10 Most Anticipated Films of 2016

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The landscape for 2016 doesn’t look that interesting to me, if I’m being completely honest, but maybe it’s the best to not have much to look forward to, as the suppositions will only lead to disappointments, while having nothing to really look forward to, it achieves more importance. So, here I leave you with a list of 10 films that I look forward to seeing this year.

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1. The Magnificent Seven (Antoine Fuqua)

I’m not what you’d call a fan of the work of Fuqua, but I’m a sucker for big ensembles of films that try to capture the brilliance of what is a genre that tries hard to come back to the mainstream. As a remake of the good western, it’s also a remake of the wonderful Kurosawa film, so it remains as an awaited good time at the movies more than anything else, specially after the wonders that Tarantino made in a western like the one he made with ‘The Hateful Eight’ (2015).

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2. Billy Lynn’s Long Halftime Walk (Ang Lee)

Based on an award-winning novel, much like his earlier film ‘Life of Pi’ (2012), Ang Lee here wants to make a visual spectacle out of mundane events, like in this case which is the winning leap that a bunch of Iraq soldiers do in Texas, only later to find out that they have to return to the war. It’ll be curious to see how many Oscars this one gets. Ha ha.

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3. A Hologram for the King (Tom Tykwer)

So, for second year in a row, this movie makes it into my list of the most awaited, as it wasn’t finally released in 2015. I don’t know why, I just know that this year it should be released. Based on the novel by Dave Eggers, a novel I’ve read, it’s a supposedly quiet movie that takes place in a not-so-quiet place of the world. Besides, Tom Hanks and Tykwer working together again after ‘Cloud Atlas’ (2012) sounds heavenly.

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4. Agassi (Chan-wook Park)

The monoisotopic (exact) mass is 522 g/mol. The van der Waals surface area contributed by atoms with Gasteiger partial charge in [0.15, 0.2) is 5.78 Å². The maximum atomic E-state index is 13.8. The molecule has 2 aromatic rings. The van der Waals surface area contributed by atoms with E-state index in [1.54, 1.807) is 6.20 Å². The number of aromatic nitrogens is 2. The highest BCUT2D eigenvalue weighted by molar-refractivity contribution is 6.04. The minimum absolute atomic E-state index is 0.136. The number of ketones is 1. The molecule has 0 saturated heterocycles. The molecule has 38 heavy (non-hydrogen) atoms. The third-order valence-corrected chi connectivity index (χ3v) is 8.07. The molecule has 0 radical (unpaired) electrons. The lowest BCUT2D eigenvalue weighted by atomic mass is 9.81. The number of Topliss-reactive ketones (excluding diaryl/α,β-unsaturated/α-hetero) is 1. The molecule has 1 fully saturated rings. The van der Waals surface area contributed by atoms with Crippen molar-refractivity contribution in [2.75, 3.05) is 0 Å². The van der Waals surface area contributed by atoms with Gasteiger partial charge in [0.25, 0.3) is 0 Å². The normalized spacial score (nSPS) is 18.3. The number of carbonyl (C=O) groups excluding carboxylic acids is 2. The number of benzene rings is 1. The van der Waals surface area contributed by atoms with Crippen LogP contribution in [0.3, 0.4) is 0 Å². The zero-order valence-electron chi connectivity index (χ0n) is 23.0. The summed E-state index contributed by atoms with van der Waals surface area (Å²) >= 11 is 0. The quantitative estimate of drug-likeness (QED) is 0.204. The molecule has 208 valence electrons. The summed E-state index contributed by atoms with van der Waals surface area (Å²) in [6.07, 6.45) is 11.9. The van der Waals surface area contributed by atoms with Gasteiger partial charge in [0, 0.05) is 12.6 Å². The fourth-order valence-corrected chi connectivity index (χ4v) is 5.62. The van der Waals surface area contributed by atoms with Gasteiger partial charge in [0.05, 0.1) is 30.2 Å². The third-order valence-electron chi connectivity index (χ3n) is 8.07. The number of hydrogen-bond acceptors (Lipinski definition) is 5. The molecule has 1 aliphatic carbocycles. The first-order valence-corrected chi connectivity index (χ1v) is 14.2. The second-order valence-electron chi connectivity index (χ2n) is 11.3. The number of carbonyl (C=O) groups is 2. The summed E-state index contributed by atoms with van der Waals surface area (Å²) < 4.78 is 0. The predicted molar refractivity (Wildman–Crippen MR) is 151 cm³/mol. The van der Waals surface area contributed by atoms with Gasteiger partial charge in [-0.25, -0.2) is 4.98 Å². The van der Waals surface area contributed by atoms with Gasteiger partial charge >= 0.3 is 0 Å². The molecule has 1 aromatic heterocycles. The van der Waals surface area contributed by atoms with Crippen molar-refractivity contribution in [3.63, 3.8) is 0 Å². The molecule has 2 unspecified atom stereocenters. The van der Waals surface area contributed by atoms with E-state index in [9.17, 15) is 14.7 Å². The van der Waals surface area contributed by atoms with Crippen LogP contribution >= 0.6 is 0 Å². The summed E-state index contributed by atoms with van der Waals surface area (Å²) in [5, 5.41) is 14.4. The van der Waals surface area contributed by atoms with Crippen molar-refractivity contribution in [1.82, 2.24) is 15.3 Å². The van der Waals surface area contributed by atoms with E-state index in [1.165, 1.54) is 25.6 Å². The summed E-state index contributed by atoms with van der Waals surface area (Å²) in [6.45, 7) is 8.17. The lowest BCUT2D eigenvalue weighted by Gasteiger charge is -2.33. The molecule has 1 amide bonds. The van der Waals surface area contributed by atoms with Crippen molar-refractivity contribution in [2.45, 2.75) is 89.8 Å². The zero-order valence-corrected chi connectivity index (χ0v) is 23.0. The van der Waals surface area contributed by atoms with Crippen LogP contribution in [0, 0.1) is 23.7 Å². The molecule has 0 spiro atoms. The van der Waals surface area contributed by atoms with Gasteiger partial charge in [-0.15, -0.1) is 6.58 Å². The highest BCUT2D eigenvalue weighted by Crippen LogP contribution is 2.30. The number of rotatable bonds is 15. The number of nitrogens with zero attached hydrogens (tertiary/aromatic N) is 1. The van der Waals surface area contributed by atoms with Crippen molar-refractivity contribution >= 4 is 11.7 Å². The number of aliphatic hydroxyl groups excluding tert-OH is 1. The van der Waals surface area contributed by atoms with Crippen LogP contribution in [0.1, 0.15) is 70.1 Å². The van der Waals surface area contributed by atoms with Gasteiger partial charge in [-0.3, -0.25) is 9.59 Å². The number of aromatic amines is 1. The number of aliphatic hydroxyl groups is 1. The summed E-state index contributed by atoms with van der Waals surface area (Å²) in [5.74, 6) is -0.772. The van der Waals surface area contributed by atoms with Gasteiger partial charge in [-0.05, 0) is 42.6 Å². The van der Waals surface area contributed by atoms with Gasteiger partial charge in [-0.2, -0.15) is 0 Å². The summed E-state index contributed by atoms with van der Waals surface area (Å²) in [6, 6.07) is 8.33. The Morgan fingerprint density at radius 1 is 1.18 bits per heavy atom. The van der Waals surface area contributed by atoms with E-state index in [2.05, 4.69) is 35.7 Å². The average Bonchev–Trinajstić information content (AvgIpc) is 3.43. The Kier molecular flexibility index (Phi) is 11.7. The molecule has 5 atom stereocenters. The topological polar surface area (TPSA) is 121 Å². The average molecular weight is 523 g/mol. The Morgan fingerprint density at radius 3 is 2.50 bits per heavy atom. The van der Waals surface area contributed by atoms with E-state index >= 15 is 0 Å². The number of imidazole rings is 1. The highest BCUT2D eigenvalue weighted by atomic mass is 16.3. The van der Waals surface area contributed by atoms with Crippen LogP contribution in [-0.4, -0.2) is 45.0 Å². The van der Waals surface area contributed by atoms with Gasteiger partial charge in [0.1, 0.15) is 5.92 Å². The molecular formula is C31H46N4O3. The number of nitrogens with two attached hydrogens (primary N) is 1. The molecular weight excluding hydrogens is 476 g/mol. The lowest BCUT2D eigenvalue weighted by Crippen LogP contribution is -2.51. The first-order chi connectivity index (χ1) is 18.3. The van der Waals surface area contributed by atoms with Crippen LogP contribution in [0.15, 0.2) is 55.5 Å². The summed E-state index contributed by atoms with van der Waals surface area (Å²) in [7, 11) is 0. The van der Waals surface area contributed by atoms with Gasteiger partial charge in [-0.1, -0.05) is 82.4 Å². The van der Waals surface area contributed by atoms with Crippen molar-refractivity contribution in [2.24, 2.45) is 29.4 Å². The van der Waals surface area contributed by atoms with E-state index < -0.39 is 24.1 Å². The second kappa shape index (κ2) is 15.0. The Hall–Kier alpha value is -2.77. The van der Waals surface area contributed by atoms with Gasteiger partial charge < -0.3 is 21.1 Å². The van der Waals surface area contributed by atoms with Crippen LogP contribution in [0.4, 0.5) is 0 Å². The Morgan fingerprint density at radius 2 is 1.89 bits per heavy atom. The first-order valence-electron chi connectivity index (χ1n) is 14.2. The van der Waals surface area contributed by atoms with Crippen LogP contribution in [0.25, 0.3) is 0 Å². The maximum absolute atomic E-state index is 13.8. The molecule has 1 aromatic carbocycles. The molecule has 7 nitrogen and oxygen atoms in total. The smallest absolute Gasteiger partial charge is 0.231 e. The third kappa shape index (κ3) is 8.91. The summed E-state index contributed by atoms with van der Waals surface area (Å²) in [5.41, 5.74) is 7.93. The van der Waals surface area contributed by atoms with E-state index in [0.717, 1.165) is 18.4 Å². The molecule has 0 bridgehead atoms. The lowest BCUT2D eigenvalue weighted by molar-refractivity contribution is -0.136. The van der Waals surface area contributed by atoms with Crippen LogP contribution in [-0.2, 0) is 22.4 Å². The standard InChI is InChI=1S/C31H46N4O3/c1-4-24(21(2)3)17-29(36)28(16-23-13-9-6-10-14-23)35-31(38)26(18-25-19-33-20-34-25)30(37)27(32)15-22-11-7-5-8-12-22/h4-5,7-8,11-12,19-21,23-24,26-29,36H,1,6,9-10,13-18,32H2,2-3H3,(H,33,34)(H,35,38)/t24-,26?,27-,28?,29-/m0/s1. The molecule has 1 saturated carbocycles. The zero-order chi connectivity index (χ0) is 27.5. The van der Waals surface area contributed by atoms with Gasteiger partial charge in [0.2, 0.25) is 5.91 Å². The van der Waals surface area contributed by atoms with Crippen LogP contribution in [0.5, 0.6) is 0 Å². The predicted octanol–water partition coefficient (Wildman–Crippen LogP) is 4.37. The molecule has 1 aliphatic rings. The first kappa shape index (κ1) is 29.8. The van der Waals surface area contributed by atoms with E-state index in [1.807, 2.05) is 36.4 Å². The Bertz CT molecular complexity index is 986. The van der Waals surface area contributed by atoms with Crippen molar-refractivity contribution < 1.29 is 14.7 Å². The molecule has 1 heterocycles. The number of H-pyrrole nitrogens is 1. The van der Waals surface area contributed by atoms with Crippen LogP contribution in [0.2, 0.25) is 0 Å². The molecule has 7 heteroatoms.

One of my favorite directors working today, and maybe the most consistent in terms of quality, as he seems to churn out complete masterpieces from time to time, and every time that he has gone to new territory it has become more and more interesting by the minute. This time he’s adapting a classic in literature, but adapting it to modern audiences and to the Korean reality. It should be a blast, amazing stuff.

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5. The Ferryman (Jiajia Zhang)

Also a second time that this movie has made it into this list, but this time with a slight change, as Wong Kar Wai is no longer directing, but only producing. Apparently WKW is directing his own film but we may never know when it’ll be due. This film is still awaited as it’s the debut of the writer that inspired WKW to make his new film, and it’s directing an adaptation of one of his own short stories. With the Wong touch, who knows what we will have here?

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6. La fille inconnue (Jean-Pierre Dardenne/Luc Dardenne)

The Dardennes, whenever they have a new coming out, have made it into their list, and it’s because of how much good they are at creating that sort of humanism that makes them compelling while still heartwarming and hurtful towards the reality of the people around them. In this film we follow a female doctor that wants to know the identity of a girl that was denied surgery in the hospital she works at. I bet we see this appear at Cannes.

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7. Inhebek Hedi (Mohamed Ben Attia)

A planned wedding and a love at first sight clash in this movie from Tunisia that is produced by the Dardenne Brothers. I think we can expect some mighty fine work here.

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8. Sky Ladder: The Art of Cai Guo-Qiang (Kevin Macdonald)

A documentary about the artist Cai Guo-Qiang who is famous for his work with fireworks, it should be interesting specially regarding his state as an artist in mainland China and its history with these fiery instruments. The director, Macdonald, has managed well enough to transition from fiction to documentary, so I have some hopes for the incredible images that this film could have.

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9. The Puppet Man (Jacqueline Castel)

Inspired by John Carpenter imagery, starring John Carpenter and using a John Carpenter score, this short film might be the closest experience we might have to a new John Carpenter film.

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10. Hallucinaut (Daniel Auber)

Directed by a visual artist-special effects magician-art director who has worked with the best directors, and produced by Terry Gilliam, this short film is keen on surprising everyone with its surreal imagery and wonderful visuals. One to look forward to.

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And that’s all, I leave you with 10 more films that could’ve been on the list but didn’t, and that I won’t review necessarily if I see them, but that I will probably be looking forward to, somewhat. In alphabetical order.

478 (Elliot Lester)

A Man in the Dark (Fede Álvarez)

Batman v Superman: Dawn of Justice (Zack Snyder)

La femme de la plaque argentine (Kiyoshi Kurosawa)

Henchmen (Adam Wood)

Kurîpî (Kiyoshi Kurosawa)

Poesía Sin Fin (Alejandro Jodorowsky)

The Red Turtle (Michael Dudok de Wit)

Sadako vs. Kayako (Kôji Shiraishi)

Shin Gojira (Hideaki Anno/Shinji Higuchi)

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